I’ve been making by way through Benjamin Schwartz’ The World of Thought in Ancient China (1985). I’m currently moving through the chapter on Mencius and Xunzi, and found an interesting little section that deals (albeit quickly) with the issue of choice-theoretic models of selfhood, which was the subject of my post below this one on Fingarette and Confucius. Schwartz agrees with Sam (see comments in post below this one) that Mencius differs from Confucius on the centrality of choice. See below the fold.
Peony at her blog asks a very good question: just how similar would Confucius be to Kierkegaard? More pointedly – is Confucius just an ancient version of Judge William from Either/Or, imploring the reader to get off his or her butt and finally make a choice or a leap into the authentic life of being socially embedded within roles? I find this to be a fascinating question and I’d like to think a bit more about it here. I’ll do it by situating the question within the context of Herbert Fingarette’s writing. Fingarette, I believe, upon hearing this question would take his shoe off and slam the table with it like Khrushchev while repeatedly yelling “NO! NO! NO!” Let’s walk this through below the fold and see how it shakes out.
As I read the Theravada Buddhist work the Dhammapada, I find myself thinking of Kierkegaard. Specifically, I find myself thinking of Abraham and the Knight of Faith, and the relationship between their predicament (as described by Kierkegaard) and the life-situation of the potential Buddhist Arahant. Both typologies, the Buddhist and the Existentialist, seem to me to offer as an ideal a way of “walking betwixt the two worlds” in which one lives as the being that one is.
The book is finally out. Yesterday I actually held a copy of it in my hands. It was an odd feeling, I must admit.
As some of you know, I’ve been slaving away for months nonstop on a book manuscript (Existentialism for Dummies — yeah, that series). Today was the final deadline from the publisher, and it is DONE. I can’t express the relief. It’s been fun, but at the same time it’s been an intense amount of work. I feel like the last 9 months of my life weren’t my own. I think my daughter and wife are looking forward to me rejoining the family again. I’m looking forward to getting the edits back in a month and then having this puppy all wrapped up by the end of May, and maybe at that point I can not just rejoin the family, but the rest of my life too.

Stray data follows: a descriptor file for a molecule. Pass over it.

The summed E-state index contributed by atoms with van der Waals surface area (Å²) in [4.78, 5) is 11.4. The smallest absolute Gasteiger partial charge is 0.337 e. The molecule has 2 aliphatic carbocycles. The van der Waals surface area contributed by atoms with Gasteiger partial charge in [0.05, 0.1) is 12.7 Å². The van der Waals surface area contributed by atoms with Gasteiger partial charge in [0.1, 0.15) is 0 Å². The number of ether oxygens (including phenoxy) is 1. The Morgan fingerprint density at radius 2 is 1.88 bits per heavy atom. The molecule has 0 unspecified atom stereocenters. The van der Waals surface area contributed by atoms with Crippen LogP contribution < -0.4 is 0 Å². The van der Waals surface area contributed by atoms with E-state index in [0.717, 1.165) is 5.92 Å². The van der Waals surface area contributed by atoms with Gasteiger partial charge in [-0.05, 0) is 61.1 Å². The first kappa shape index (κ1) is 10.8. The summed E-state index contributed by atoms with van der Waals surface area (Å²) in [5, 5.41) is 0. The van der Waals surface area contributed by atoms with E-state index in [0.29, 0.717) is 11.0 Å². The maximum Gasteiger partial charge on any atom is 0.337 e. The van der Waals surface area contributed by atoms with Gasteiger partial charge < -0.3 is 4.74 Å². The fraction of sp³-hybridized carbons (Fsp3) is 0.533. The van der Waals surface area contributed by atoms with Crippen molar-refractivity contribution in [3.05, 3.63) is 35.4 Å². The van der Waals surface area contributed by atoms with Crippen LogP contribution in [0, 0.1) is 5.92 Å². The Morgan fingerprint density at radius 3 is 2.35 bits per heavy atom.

For believe me! — the secret of realizing the greatest fruitfulness and the greatest enjoyment of existence is: to live dangerously! Build your cities on the slopes of Vesuvius! Send your ships out into uncharted seas!
I always took him to be speaking metaphorically. But obviously, some people take this sort of thing literally. Well, not the Vesuvius part, but close enough.
Yeah, that’s an odd title. Sometimes I do feel like I want to throw Confucius across the room (well, the book, not him, obviously). But that’s not what I mean here. Rather, I’m interested in the connection between Confucius’ insistence on the importance of orienting oneself with respect to the li (rituals, tradition) and the nature of Existential guilt, specifically how this concept “cashes out” in terms of “thrown-ness” in Heidegger (no shock there I suppose, I’ve made quite a few of these Heidegger-Confucius posts lately). I suspect that David Hall is casting his spell on me (I’m guessing that it’s Hall who is behind the clear Heideggerian tone of Thinking Through Confucius — it doesn’t strike me as particularly “Ames” like, but I could be wrong).
One of the central points that is often made in the Analects states that the junzi (exemplary person) differs from the hsiao jen (small petty person). This difference is exemplified in many ways, the most obvious being that the junzi is focused on excellence, whereas the hsiao jen is focused on profit. One other central division, one that I’m concerned with, suggests that the junzi lives “without anxiety” whereas the hsiao jen is wracked by it. But is this right?
I’m reading Heidegger. Whether you like Heidegger or not, in my opinion, is immaterial — one thing that does seem to always happen is that he makes you think issues through in different ways, which in my opinion is always a good thing. It’s too easy to get stuck in “how one thinks” (if you get the pun). So in reading him, I’ve been wondering about a very basic question: what comes first, “we” or “I”? Heidegger’s answer seems pretty straightforward (not straightforwardly explained, but the position itself is clear): “we” comes first.
Of course, this runs up against two intuitions.
A modern day Kierkegaard in the making? Here’s an interesting story about a self-professed Christian who has become frustrated with organized religion, specifically the organized religion of the right. He wrote a book about it, suggesting that Christianity in its modern form is too oriented towards herd-thinking (my term, not his) and a “go-along-to-get-along” (his words) mindset.